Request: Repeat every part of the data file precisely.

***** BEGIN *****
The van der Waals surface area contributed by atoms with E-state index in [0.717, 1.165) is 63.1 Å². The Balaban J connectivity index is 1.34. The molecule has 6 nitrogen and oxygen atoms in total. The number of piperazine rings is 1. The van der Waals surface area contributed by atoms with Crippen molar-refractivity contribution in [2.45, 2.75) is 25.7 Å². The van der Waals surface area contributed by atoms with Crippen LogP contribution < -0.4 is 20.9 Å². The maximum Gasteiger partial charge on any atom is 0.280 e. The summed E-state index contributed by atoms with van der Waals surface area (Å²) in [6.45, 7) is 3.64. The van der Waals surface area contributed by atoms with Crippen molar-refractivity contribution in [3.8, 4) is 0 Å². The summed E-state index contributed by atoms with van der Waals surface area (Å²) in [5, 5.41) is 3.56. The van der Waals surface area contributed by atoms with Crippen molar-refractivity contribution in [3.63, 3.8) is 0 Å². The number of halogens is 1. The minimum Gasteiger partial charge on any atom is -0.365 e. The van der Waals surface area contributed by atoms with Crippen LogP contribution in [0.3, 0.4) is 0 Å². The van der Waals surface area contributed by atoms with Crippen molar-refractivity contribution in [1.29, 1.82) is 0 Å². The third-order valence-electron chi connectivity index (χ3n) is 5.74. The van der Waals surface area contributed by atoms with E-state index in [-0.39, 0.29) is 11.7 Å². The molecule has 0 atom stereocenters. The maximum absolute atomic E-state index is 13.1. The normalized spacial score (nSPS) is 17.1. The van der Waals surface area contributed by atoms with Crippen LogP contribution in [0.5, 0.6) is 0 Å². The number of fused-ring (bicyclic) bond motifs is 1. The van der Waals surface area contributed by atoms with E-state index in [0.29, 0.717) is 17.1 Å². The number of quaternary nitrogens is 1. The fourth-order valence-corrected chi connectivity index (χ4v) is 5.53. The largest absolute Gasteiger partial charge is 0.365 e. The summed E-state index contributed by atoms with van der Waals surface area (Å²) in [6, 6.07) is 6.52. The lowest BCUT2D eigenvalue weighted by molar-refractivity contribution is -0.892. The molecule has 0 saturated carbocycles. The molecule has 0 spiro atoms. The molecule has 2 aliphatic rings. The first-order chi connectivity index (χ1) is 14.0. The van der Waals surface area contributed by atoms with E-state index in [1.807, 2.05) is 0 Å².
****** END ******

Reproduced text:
The van der Waals surface area contributed by atoms with E-state index in [0.717, 1.165) is 63.1 Å². The Balaban J connectivity index is 1.34. The molecule has 6 nitrogen and oxygen atoms in total. The number of piperazine rings is 1. The van der Waals surface area contributed by atoms with Crippen molar-refractivity contribution in [2.45, 2.75) is 25.7 Å². The van der Waals surface area contributed by atoms with Crippen LogP contribution < -0.4 is 20.9 Å². The maximum Gasteiger partial charge on any atom is 0.280 e. The summed E-state index contributed by atoms with van der Waals surface area (Å²) in [6.45, 7) is 3.64. The van der Waals surface area contributed by atoms with Crippen molar-refractivity contribution in [3.8, 4) is 0 Å². The summed E-state index contributed by atoms with van der Waals surface area (Å²) in [5, 5.41) is 3.56. The van der Waals surface area contributed by atoms with Crippen molar-refractivity contribution in [3.63, 3.8) is 0 Å². The number of halogens is 1. The minimum Gasteiger partial charge on any atom is -0.365 e. The van der Waals surface area contributed by atoms with Crippen LogP contribution in [0.3, 0.4) is 0 Å². The van der Waals surface area contributed by atoms with Crippen molar-refractivity contribution in [1.29, 1.82) is 0 Å². The third-order valence-electron chi connectivity index (χ3n) is 5.74. The van der Waals surface area contributed by atoms with E-state index in [-0.39, 0.29) is 11.7 Å². The molecule has 0 atom stereocenters. The maximum absolute atomic E-state index is 13.1. The normalized spacial score (nSPS) is 17.1. The van der Waals surface area contributed by atoms with Crippen LogP contribution in [0.5, 0.6) is 0 Å². The number of fused-ring (bicyclic) bond motifs is 1. The van der Waals surface area contributed by atoms with E-state index in [0.29, 0.717) is 17.1 Å². The number of quaternary nitrogens is 1. The fourth-order valence-corrected chi connectivity index (χ4v) is 5.53. The largest absolute Gasteiger partial charge is 0.365 e. The summed E-state index contributed by atoms with van der Waals surface area (Å²) in [6, 6.07) is 6.52. The lowest BCUT2D eigenvalue weighted by molar-refractivity contribution is -0.892. The molecule has 0 saturated carbocycles. The molecule has 0 spiro atoms. The molecule has 2 aliphatic rings. The first-order chi connectivity index (χ1) is 14.0. The van der Waals surface area contributed by atoms with E-state index in [1.807, 2.05) is 0 Å².